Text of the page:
Quantcast
Environmental News for a Healthier Planet and Life

Stern Warns Humanity Is at Climate Crossroads, Radical Action Needed in Paris

Climate
Stern Warns Humanity Is at Climate Crossroads, Radical Action Needed in Paris

The lead author of the 2006 Stern Review on the economics of climate change says that although there will be an agreement at the UN climate conference in Paris, COP21, in December, it’s what happens afterwards that is crucial.

Professor Nicholas Stern warns: “Whatever way we look at it, the action we need to take is immense.”

If governments delay taking decisive measures to halt greenhouse gas emissions, he is convinced that a tipping point on climate will be reached. “In Paris, we need recognition of what we need to do—and how radical that change will be.”

If governments delay taking decisive measures to halt greenhouse gas emissions at COP21, Professor Nicholas Stern is convinced that a tipping point on climate will be reached.

Awareness of Urgency

Stern, chair of the UK’s Grantham Research Institute on Climate Change and a former chief economist at the World Bank, will be involved in the Paris negotiations.

He told a packed audience at Oxford University that, on the plus side, there is now a much greater willingness to work towards a meaningful agreement on climate change.

Generally, there is far more awareness of the urgency of the issue. China and the U.S. are not—as in the past—“dancing around each other,” but co-operating on how to bring down emissions.

Stern said that during talks coinciding with the state visit to the UK by China’s President, Xi Jinping, Chinese officials said the country’s emissions would peak by 2025 and then start declining. Previously, China said it would not reach peak emissions till 2030.

“I’m very optimistic about what we can do,” Stern said. “That’s not the same as saying I’m optimistic about what we will do.”

According to calculations on greenhouse gas emissions made by countries around the world in the run-up to the talks in Paris, billions more tonnes of climate-changing COwould be pumped into the atmosphere up to the year 2030.

After that, if climate change is to be tackled, there will have to be dramatic emission cutbacks—ultimately to zero.

“The cost of inaction is far more than the cost of action,” Stern said.

Zero Emissions

Infrastructure that will shape the rest of the century needs to be built—and such projects have to be in tune with the goal of a zero emissions future. As more people move to cities, urban areas being built need to be climate-friendly and energy-efficient.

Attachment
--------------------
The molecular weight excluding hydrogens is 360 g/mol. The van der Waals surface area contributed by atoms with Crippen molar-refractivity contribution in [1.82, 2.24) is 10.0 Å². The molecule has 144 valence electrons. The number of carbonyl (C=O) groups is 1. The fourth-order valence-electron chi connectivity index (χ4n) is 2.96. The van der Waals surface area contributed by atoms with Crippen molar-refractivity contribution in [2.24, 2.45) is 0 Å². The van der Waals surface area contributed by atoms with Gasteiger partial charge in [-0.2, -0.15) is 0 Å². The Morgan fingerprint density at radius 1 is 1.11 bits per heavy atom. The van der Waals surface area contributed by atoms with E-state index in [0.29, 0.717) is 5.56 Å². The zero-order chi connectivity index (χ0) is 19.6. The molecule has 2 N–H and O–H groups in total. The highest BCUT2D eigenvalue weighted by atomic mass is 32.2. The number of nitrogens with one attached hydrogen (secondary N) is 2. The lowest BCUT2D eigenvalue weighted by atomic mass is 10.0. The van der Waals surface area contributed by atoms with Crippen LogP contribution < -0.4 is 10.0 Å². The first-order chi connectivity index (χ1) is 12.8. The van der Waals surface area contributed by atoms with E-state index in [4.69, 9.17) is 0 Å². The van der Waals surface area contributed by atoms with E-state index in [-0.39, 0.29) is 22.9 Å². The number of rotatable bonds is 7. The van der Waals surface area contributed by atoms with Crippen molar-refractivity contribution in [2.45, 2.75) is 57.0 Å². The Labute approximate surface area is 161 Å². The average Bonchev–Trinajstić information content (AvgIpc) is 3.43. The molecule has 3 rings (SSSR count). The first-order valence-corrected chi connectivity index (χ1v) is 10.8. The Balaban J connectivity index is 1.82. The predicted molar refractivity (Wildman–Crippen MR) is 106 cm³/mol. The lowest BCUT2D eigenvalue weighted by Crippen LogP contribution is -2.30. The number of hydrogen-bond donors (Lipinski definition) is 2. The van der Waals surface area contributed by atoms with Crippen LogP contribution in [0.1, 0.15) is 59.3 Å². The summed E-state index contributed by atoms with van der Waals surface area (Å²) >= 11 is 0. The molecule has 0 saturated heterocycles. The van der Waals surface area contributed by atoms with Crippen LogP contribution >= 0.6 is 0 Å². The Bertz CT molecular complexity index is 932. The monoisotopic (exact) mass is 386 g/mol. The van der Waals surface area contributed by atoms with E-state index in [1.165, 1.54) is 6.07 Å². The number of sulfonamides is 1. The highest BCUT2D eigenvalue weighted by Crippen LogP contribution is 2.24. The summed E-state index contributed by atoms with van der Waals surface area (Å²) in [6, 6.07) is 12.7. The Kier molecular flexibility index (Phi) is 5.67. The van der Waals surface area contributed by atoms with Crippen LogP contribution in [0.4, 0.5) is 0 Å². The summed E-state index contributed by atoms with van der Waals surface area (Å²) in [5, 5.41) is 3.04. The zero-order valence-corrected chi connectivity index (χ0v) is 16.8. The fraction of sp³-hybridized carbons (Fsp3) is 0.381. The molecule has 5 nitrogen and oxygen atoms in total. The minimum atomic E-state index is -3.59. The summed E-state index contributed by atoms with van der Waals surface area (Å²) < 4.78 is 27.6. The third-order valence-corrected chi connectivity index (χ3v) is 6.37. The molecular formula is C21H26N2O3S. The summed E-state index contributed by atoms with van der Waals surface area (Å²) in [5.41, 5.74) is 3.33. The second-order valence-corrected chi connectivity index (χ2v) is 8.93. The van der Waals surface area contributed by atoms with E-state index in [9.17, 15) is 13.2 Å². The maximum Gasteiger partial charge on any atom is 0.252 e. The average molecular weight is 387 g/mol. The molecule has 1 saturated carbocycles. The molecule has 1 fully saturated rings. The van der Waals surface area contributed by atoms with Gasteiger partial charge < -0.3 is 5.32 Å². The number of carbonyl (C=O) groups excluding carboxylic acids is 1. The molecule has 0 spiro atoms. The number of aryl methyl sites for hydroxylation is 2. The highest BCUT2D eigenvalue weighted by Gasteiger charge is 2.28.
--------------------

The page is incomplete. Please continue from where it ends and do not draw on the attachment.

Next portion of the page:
With current interest rates on the floor, and likely to be so for some time to come, Stern asked: “If this is not the time to invest, when is?”

Stern said that, in the past, some had questioned the fight against climate change, saying that overcoming poverty was more important.

But he argued that the challenges of overcoming poverty and climate change are interlinked. “If we fail on one, we fail on the other.”

YOU MIGHT ALSO LIKE

It’s Time to Jump on the Train to the Future: All Aboard the Low Carbon Express

Philippines to World Leaders: Our Survival Is Not Negotiable

24 Videos That Turn the Tide on Climate Change

10 Groundbreaking Solutions for a Sustainable Planet

An Edith's Checkerspot butterfly in Los Padres National Forest in Southern California. Patricia Marroquin / Moment / Getty Images

Butterflies across the U.S. West are disappearing, and now researchers say the climate crisis is largely to blame.

Read More Show Less

EcoWatch Daily Newsletter

A wildfire burns in the Hollywood hills on July 19, 2016 in Hollywood, California. AaronP / Bauer-Griffin / GC Images

California faces another "critically dry year" according to state officials, and a destructive wildfire season looms on its horizon. But in a state that welcomes innovation, water efficacy approaches and drought management could replenish California, increasingly threatened by the climate's new extremes.

Read More Show Less

Trending

Wisdom is seen with her chick in Feb. 2021 at the Midway Atoll National Wildlife Refuge. Jon Brack / Friends of Midway Atoll National Wildlife Refuge / Flickr / CC 2.0

Wisdom the mōlī, or Laysan albatross, is the oldest wild bird known to science at the age of at least 70. She is also, as of February 1, a new mother.

Read More Show Less
Wind turbines in Norway. piola66 / E+ / Getty Images

By Hui Hu

Winter is supposed to be the best season for wind power – the winds are stronger, and since air density increases as the temperature drops, more force is pushing on the blades. But winter also comes with a problem: freezing weather.

Read More Show Less
Jaffa Port in Israel. theDOCK innovated the Israeli maritime space and kickstarted a boom in new technologies. Pixabay

While traditional investment in the ocean technology sector has been tentative, growth in Israeli maritime innovations has been exponential in the last few years, and environmental concern has come to the forefront.

Read More Show Less